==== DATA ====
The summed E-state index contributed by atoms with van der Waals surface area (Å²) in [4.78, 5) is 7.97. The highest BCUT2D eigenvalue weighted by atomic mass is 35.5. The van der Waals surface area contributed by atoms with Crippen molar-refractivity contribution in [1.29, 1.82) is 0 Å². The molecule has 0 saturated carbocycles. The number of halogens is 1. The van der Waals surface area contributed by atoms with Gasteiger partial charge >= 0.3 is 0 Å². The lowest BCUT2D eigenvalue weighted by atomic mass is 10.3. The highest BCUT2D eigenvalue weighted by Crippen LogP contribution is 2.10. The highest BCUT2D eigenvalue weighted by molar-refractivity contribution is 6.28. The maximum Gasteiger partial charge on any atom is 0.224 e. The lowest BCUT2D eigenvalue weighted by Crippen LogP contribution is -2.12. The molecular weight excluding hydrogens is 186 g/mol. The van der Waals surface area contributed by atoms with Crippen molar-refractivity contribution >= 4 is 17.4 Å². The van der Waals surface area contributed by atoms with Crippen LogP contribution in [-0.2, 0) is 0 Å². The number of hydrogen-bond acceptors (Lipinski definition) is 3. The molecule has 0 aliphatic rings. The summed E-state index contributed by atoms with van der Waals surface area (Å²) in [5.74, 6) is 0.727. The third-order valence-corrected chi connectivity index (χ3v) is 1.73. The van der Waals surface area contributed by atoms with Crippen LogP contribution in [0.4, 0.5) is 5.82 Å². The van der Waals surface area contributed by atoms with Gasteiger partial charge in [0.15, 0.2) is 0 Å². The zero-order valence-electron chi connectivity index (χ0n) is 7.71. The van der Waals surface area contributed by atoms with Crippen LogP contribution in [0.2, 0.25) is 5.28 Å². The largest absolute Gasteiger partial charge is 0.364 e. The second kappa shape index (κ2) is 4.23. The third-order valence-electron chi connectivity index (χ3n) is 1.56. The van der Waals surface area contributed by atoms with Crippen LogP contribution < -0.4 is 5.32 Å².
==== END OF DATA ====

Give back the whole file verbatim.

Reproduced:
The summed E-state index contributed by atoms with van der Waals surface area (Å²) in [4.78, 5) is 7.97. The highest BCUT2D eigenvalue weighted by atomic mass is 35.5. The van der Waals surface area contributed by atoms with Crippen molar-refractivity contribution in [1.29, 1.82) is 0 Å². The molecule has 0 saturated carbocycles. The number of halogens is 1. The van der Waals surface area contributed by atoms with Gasteiger partial charge >= 0.3 is 0 Å². The lowest BCUT2D eigenvalue weighted by atomic mass is 10.3. The highest BCUT2D eigenvalue weighted by Crippen LogP contribution is 2.10. The highest BCUT2D eigenvalue weighted by molar-refractivity contribution is 6.28. The maximum Gasteiger partial charge on any atom is 0.224 e. The lowest BCUT2D eigenvalue weighted by Crippen LogP contribution is -2.12. The molecular weight excluding hydrogens is 186 g/mol. The van der Waals surface area contributed by atoms with Crippen molar-refractivity contribution >= 4 is 17.4 Å². The van der Waals surface area contributed by atoms with Crippen LogP contribution in [-0.2, 0) is 0 Å². The number of hydrogen-bond acceptors (Lipinski definition) is 3. The molecule has 0 aliphatic rings. The summed E-state index contributed by atoms with van der Waals surface area (Å²) in [5.74, 6) is 0.727. The third-order valence-corrected chi connectivity index (χ3v) is 1.73. The van der Waals surface area contributed by atoms with Crippen LogP contribution in [0.4, 0.5) is 5.82 Å². The van der Waals surface area contributed by atoms with Gasteiger partial charge in [0.15, 0.2) is 0 Å². The zero-order valence-electron chi connectivity index (χ0n) is 7.71. The van der Waals surface area contributed by atoms with Crippen LogP contribution in [0.2, 0.25) is 5.28 Å². The largest absolute Gasteiger partial charge is 0.364 e. The second kappa shape index (κ2) is 4.23. The third-order valence-electron chi connectivity index (χ3n) is 1.56. The van der Waals surface area contributed by atoms with Crippen LogP contribution < -0.4 is 5.32 Å².